Your gas system operates your AR 15. Gas from the explosion created by the round firing is directed through a hole in the top of the barrel into the gas block. From there it travels down the gas tube into the receiver where it pushes back the bolt carrier group (BCG).
The shorter the gas tube, the higher the pressure of the gas that pushes back on the BCG.
Longer gas tube lengths offer a smoother shooting experience with less recoil. The key is to find a gas tube length that provides a pleasant recoil without reducing the reliability of your rifle. If the gas tube is too long for the barrel, it might not provide enough pressure to cycle the AR consistently.
Few things confuse new AR-15 shooters like twist rate. 1:7, 1:8, 1:12—what does it all mean?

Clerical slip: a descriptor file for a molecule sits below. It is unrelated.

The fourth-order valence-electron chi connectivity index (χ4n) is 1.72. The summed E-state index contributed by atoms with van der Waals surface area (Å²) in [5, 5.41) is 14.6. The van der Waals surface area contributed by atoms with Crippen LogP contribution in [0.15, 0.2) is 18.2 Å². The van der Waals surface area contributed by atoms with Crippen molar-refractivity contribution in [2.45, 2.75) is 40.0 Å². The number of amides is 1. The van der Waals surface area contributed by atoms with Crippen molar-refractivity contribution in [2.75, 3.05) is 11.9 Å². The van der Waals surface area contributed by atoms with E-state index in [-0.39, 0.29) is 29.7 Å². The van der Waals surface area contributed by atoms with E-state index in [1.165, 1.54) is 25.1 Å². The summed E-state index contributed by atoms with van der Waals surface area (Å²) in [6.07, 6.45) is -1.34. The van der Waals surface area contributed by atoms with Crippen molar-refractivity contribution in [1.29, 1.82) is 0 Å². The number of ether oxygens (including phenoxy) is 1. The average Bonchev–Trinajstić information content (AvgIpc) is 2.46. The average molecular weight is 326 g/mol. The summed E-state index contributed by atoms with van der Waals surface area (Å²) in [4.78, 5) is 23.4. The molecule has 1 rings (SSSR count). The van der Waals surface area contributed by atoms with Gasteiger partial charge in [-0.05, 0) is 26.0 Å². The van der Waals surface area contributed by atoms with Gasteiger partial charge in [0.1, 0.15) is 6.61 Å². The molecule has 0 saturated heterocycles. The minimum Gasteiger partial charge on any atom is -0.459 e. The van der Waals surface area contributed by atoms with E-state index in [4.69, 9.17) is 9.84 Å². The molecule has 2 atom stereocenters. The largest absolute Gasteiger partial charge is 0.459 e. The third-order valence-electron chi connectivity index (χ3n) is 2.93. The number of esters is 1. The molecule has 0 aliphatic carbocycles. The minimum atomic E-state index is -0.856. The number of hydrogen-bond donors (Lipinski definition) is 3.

The twist rate just describes how many inches of barrel it takes for the rifling to make a complete rotation. A 1:7 twist means the bullet completes one full revolution after moving 7 inches through the barrel.
But as with everything in firearms, there’s a trade-off.
For 5.56, faster twist rates like 1:7 and 1:8 are necessary to stabilize heavier 70gr+ bullets. Slower twist rates like 1:12 are better for lighter 40-50gr bullets. To get the best performance from any rifle, you need ammo that matches your twist rate.
The below chart provides the ideal twist rate for different weights of bullets. If you want the most versatile twist rate available, go for something in the middle like 1:8 or 1:9. Otherwise, we recommend 1:7, as many of the best .223/5.56 cartridges feature heavy 70gr+ projectiles.
|Bullet Weight||Twist Rate|
|62 Grain||1:8 or 1:7|
|77 Grain||1:7 or 1:8|
Stocks allow you to choose just the right ergonomics to suit your body and shooting style. Ultimately, you want a stock that provides a solid cheek weld to help you stabilize the rifle and see clearly through your optic with the right amount of eye relief.